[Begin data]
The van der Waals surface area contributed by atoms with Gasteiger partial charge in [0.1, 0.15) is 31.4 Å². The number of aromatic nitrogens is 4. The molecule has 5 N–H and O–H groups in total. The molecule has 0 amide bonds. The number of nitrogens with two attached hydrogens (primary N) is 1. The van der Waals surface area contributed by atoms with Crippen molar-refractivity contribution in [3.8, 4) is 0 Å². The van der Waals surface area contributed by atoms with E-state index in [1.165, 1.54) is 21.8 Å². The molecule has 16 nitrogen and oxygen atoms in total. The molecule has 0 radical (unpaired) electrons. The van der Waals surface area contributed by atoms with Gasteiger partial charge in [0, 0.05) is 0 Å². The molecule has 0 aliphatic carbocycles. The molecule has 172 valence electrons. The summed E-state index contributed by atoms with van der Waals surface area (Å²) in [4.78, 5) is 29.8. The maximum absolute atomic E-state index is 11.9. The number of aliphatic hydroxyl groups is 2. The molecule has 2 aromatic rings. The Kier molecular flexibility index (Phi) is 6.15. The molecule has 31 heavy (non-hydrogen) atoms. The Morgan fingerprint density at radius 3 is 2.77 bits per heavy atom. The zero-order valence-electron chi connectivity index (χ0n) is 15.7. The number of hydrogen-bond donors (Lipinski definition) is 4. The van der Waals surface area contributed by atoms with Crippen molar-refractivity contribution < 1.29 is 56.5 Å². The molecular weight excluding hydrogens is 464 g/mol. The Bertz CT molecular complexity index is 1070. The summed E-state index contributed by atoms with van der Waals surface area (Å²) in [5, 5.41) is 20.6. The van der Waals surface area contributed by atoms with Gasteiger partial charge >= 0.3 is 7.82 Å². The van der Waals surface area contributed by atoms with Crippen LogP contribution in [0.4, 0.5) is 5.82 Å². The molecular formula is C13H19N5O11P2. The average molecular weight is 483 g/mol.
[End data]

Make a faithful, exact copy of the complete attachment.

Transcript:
The van der Waals surface area contributed by atoms with Gasteiger partial charge in [0.1, 0.15) is 31.4 Å². The number of aromatic nitrogens is 4. The molecule has 5 N–H and O–H groups in total. The molecule has 0 amide bonds. The number of nitrogens with two attached hydrogens (primary N) is 1. The van der Waals surface area contributed by atoms with Crippen molar-refractivity contribution in [3.8, 4) is 0 Å². The van der Waals surface area contributed by atoms with E-state index in [1.165, 1.54) is 21.8 Å². The molecule has 16 nitrogen and oxygen atoms in total. The molecule has 0 radical (unpaired) electrons. The van der Waals surface area contributed by atoms with Gasteiger partial charge in [0, 0.05) is 0 Å². The molecule has 0 aliphatic carbocycles. The molecule has 172 valence electrons. The summed E-state index contributed by atoms with van der Waals surface area (Å²) in [4.78, 5) is 29.8. The maximum absolute atomic E-state index is 11.9. The number of aliphatic hydroxyl groups is 2. The molecule has 2 aromatic rings. The Kier molecular flexibility index (Phi) is 6.15. The molecule has 31 heavy (non-hydrogen) atoms. The Morgan fingerprint density at radius 3 is 2.77 bits per heavy atom. The zero-order valence-electron chi connectivity index (χ0n) is 15.7. The number of hydrogen-bond donors (Lipinski definition) is 4. The van der Waals surface area contributed by atoms with Crippen molar-refractivity contribution < 1.29 is 56.5 Å². The molecular weight excluding hydrogens is 464 g/mol. The Bertz CT molecular complexity index is 1070. The summed E-state index contributed by atoms with van der Waals surface area (Å²) in [5, 5.41) is 20.6. The van der Waals surface area contributed by atoms with Gasteiger partial charge >= 0.3 is 7.82 Å². The van der Waals surface area contributed by atoms with Crippen LogP contribution in [0.4, 0.5) is 5.82 Å². The molecular formula is C13H19N5O11P2. The average molecular weight is 483 g/mol.